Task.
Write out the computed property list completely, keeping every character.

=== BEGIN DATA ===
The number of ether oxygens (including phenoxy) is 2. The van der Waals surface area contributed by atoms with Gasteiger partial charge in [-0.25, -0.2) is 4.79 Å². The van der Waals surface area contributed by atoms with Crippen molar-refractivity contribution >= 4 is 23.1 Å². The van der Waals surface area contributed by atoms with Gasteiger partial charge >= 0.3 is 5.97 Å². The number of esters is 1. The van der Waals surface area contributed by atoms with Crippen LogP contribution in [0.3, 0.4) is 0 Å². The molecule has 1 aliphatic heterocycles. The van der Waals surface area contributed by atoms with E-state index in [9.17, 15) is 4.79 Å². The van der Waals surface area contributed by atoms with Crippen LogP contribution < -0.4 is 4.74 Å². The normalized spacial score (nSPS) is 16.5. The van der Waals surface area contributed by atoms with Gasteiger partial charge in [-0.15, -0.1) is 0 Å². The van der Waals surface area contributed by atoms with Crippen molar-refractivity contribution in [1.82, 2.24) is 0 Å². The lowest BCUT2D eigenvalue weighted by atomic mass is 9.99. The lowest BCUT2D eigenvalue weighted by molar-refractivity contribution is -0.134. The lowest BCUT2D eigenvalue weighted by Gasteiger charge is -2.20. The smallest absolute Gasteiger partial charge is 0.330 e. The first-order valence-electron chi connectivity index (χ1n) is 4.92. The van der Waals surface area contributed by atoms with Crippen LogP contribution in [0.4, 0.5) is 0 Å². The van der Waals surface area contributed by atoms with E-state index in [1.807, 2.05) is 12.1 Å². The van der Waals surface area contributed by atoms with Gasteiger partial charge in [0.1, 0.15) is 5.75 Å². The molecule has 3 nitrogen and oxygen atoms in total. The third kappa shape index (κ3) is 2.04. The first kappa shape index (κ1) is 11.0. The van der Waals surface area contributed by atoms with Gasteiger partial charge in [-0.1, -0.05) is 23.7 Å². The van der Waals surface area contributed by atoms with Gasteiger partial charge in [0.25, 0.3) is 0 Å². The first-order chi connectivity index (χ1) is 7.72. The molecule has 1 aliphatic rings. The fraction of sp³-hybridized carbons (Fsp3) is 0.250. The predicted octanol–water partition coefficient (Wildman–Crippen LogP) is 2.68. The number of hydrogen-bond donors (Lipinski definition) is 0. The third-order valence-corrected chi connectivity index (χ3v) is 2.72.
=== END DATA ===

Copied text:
The number of ether oxygens (including phenoxy) is 2. The van der Waals surface area contributed by atoms with Gasteiger partial charge in [-0.25, -0.2) is 4.79 Å². The van der Waals surface area contributed by atoms with Crippen molar-refractivity contribution >= 4 is 23.1 Å². The van der Waals surface area contributed by atoms with Gasteiger partial charge >= 0.3 is 5.97 Å². The number of esters is 1. The van der Waals surface area contributed by atoms with Crippen LogP contribution in [0.3, 0.4) is 0 Å². The molecule has 1 aliphatic heterocycles. The van der Waals surface area contributed by atoms with E-state index in [9.17, 15) is 4.79 Å². The van der Waals surface area contributed by atoms with Crippen LogP contribution < -0.4 is 4.74 Å². The normalized spacial score (nSPS) is 16.5. The van der Waals surface area contributed by atoms with Gasteiger partial charge in [-0.15, -0.1) is 0 Å². The van der Waals surface area contributed by atoms with Crippen molar-refractivity contribution in [1.82, 2.24) is 0 Å². The lowest BCUT2D eigenvalue weighted by atomic mass is 9.99. The lowest BCUT2D eigenvalue weighted by molar-refractivity contribution is -0.134. The lowest BCUT2D eigenvalue weighted by Gasteiger charge is -2.20. The smallest absolute Gasteiger partial charge is 0.330 e. The first-order valence-electron chi connectivity index (χ1n) is 4.92. The van der Waals surface area contributed by atoms with Crippen LogP contribution in [0.4, 0.5) is 0 Å². The van der Waals surface area contributed by atoms with E-state index in [1.807, 2.05) is 12.1 Å². The van der Waals surface area contributed by atoms with Gasteiger partial charge in [0.1, 0.15) is 5.75 Å². The molecule has 3 nitrogen and oxygen atoms in total. The third kappa shape index (κ3) is 2.04. The first kappa shape index (κ1) is 11.0. The van der Waals surface area contributed by atoms with Gasteiger partial charge in [-0.1, -0.05) is 23.7 Å². The van der Waals surface area contributed by atoms with Gasteiger partial charge in [0.25, 0.3) is 0 Å². The first-order chi connectivity index (χ1) is 7.72. The molecule has 1 aliphatic rings. The fraction of sp³-hybridized carbons (Fsp3) is 0.250. The predicted octanol–water partition coefficient (Wildman–Crippen LogP) is 2.68. The number of hydrogen-bond donors (Lipinski definition) is 0. The third-order valence-corrected chi connectivity index (χ3v) is 2.72.